Newly Found

Danny Granger

by Will Robinson

The injuries have been too common of a trend his last two seasons, one ailment after another prohibiting Danny Granger from stepping his red-and-white Nikes on the hardwood.

In the past, the 6-8, 225-pound forward primarily plied his trade at Bankers Life Fieldhouse, home of the Indiana Pacers. But following an unsurprising trade of him and his expiring contract to the woeful Philadelphia 76ers, he’s since moved across the country to Staples Center to aid the contending Clippers as bench sparkplug, not primary scorer. No longer needed to be the leader, this is an unexpected albeit welcome turn in Danny Granger’s career.

“I’m not trying to go out and show I’m the same player that I was three years ago,” the 31-year-old states. “I’ve gotten to a point in my career where I just want to win. Whatever I have to do, whether I have to be vocal to do that, whether it’s to sit back and let somebody else lead and do that, that’s the point where I’m at.”

For a large ego, such a task may be an impossible one. Professional basketball intensely focuses on whether a player has star potential and ability. If he does, a heavy crown is bestowed upon him. For five seasons, Granger played that role for the Pacers, taking the most shots, big and small. The limelight, praise and scrutiny fell on him and his then five-year, $60 million contract, in success and failure. Now all that has diminished, falling in order behind Blake Griffin amidst his MVP-caliber season and Chris Paul’s stereotypically stellar self. For the first time since high school, the onus to prosper and lead is not on him.

“I think he’s sacrificing a lot more so he don’t have to be the man all the time and stuff,” Darren Collison, two-time teammate (they shared a couple years in Indiana), says of the veteran. “He’s starting to get adjusted to that right now. I mean, that’s a big role to adjust.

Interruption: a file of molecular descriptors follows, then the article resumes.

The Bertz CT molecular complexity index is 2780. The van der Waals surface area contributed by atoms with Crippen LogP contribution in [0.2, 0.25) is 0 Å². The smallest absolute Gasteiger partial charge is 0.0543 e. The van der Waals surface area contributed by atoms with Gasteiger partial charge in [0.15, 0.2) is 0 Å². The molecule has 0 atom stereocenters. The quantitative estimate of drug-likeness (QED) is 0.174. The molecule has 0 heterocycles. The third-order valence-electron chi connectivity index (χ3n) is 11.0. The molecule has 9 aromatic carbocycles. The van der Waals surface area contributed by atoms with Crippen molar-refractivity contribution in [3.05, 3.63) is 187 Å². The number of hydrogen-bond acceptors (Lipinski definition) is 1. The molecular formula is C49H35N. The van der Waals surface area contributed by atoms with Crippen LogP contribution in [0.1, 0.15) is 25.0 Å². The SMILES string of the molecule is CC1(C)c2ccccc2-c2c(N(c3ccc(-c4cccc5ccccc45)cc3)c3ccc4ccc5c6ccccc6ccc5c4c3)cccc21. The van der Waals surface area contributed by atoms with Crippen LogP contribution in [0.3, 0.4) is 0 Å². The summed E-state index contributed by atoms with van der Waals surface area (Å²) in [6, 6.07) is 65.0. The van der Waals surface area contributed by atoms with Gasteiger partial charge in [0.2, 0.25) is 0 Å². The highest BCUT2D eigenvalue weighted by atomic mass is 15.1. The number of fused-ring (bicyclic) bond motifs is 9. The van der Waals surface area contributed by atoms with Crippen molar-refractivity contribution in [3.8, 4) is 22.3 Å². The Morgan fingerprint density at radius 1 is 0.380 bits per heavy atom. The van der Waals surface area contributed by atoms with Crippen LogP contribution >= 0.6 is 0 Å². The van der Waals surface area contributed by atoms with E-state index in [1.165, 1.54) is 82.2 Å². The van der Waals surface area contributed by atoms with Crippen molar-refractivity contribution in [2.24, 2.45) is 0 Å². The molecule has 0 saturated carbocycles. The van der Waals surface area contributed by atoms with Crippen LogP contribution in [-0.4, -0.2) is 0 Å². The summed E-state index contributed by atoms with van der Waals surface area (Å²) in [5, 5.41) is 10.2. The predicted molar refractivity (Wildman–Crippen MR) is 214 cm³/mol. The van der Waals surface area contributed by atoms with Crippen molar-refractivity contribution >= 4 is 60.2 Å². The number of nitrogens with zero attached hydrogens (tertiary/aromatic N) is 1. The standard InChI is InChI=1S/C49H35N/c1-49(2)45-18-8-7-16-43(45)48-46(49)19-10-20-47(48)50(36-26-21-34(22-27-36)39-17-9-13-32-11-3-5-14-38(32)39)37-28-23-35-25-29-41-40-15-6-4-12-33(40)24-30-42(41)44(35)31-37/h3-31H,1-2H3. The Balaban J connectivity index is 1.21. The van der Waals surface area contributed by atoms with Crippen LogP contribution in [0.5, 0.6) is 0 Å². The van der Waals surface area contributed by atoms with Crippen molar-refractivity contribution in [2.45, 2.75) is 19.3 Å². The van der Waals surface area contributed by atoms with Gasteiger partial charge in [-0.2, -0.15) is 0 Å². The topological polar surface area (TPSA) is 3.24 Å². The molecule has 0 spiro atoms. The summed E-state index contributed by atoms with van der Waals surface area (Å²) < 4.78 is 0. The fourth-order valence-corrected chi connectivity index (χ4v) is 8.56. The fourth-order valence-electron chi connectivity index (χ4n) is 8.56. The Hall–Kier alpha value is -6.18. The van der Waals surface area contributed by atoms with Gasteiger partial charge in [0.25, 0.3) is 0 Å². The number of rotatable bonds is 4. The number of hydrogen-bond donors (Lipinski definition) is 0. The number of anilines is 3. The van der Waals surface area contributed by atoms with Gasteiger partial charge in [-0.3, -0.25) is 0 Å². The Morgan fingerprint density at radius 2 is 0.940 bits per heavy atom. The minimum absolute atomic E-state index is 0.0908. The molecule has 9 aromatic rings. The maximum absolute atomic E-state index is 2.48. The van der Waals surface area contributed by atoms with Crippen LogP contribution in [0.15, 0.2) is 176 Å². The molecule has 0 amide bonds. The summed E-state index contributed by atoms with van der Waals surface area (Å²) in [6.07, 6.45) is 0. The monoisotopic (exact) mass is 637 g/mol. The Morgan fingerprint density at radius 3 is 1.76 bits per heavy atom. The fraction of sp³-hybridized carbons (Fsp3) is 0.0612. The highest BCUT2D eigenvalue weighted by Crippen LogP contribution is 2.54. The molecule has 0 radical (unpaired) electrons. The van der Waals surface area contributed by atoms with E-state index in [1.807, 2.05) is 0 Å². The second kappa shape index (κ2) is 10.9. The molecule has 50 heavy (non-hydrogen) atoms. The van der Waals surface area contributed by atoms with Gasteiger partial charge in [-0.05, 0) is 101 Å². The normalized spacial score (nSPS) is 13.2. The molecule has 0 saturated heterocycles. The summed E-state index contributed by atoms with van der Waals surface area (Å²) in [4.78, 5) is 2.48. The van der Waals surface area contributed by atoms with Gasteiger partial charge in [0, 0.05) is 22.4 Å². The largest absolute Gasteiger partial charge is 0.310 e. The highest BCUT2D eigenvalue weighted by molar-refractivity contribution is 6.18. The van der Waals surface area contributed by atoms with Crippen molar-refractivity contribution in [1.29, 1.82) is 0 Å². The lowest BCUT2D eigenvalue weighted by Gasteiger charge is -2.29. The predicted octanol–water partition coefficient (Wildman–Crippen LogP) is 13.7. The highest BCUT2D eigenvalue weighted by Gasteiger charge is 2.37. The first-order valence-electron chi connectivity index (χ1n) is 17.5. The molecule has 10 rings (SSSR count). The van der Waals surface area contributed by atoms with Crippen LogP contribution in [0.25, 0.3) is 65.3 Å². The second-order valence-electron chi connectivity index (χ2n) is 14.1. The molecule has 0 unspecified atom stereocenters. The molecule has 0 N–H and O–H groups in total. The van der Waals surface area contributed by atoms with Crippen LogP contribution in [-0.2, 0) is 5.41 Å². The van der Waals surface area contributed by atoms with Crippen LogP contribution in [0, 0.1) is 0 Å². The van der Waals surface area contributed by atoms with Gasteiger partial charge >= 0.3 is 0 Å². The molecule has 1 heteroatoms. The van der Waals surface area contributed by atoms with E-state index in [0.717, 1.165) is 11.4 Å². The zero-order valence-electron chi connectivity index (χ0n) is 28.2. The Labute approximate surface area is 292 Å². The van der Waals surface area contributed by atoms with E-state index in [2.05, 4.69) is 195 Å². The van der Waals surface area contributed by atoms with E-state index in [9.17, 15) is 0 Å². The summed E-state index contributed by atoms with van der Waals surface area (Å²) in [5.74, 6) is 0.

“Like I said,” he continues, “Danny is one of those guys where it’s very rare when you see players in his position sacrifice where he’s at right now.”


Never thinking he would make it as a pro baller, Danny Granger, ace student, debated where to attend college. A fruitful high school career in the classroom earned him admission to Yale University. As the school does not offer athletic scholarships, Granger selected tiny Bradley University so the lowly ranked recruit could play and pursue civil engineering—not something many collegiate athletes pursue. Soon he outgrew Peoria, IL, and transferred to browner pastures in Albuquerque and the University of New Mexico. His senior season featured a nearly 19-9 line, leading to Indiana’s selecting him 17th in the 2005 NBA Draft, one pick after washout Joey Graham and one before resurrected former high school flameout Gerald Green.

By 25, he was one of the NBA’s premier scorers, averaging 25.8 ppg in 2008-09, garnering his first and only All-Star game appearance. A slew of appearances for the East team seemed likely. But plantar fasciitis plagued him. Then he hurt his heel the next season. Those were only dings, still completing over 62 games. But he starred on sub-.500 teams, a possible “good stats; bad team” case.

“I didn’t ever think Danny would be a guy that could carry a team—a good team,” former coach Jim O’Brien says, the man who oversaw the peak of Granger’s prolific production. “For him to be a second or third scorer, I think he would definitely have to get used to that role, but I think he has the intelligence level and support around him to do what it takes under any circumstance.

“I’m sure his knee caused a major a setback,” O’Brien postulates. “But he had the mental toughness and could play both ends of the court at a very high level that I just thought that he would be a regular in the All-Star game or just out of it,” the latter thought a shared one with current Dallas Mavericks coach Rick Carlisle, Granger’s first NBA coach.

Patellar tendinosis prohibited Granger during the 2012-13 season, trying to work back without going under the knife. But that wasn’t realized, playing just five games and enduring the first surgery in his NBA career, one that takes up to a year to truly recover from. He still hasn’t quite found his legs.

“When you take a year off, you kinda expect it,” he says. “It’s funny. You’ve been playing almost every year up to that point, so you haven’t conditioned your body to get ready for [the NBA rigor] again.”

In 2013 he watched the Pacers battle and fall to the Miami Heat in seven games in the Eastern Conference Finals in a similar fashion to the last few weeks in L.A.: on the bench. But he beamed as Paul George, Lance Stephenson and Roy Hibbert’s “older brother,” players drafted during Granger’s stint as the Pacers’ franchise player, a title that quickly transferred to George.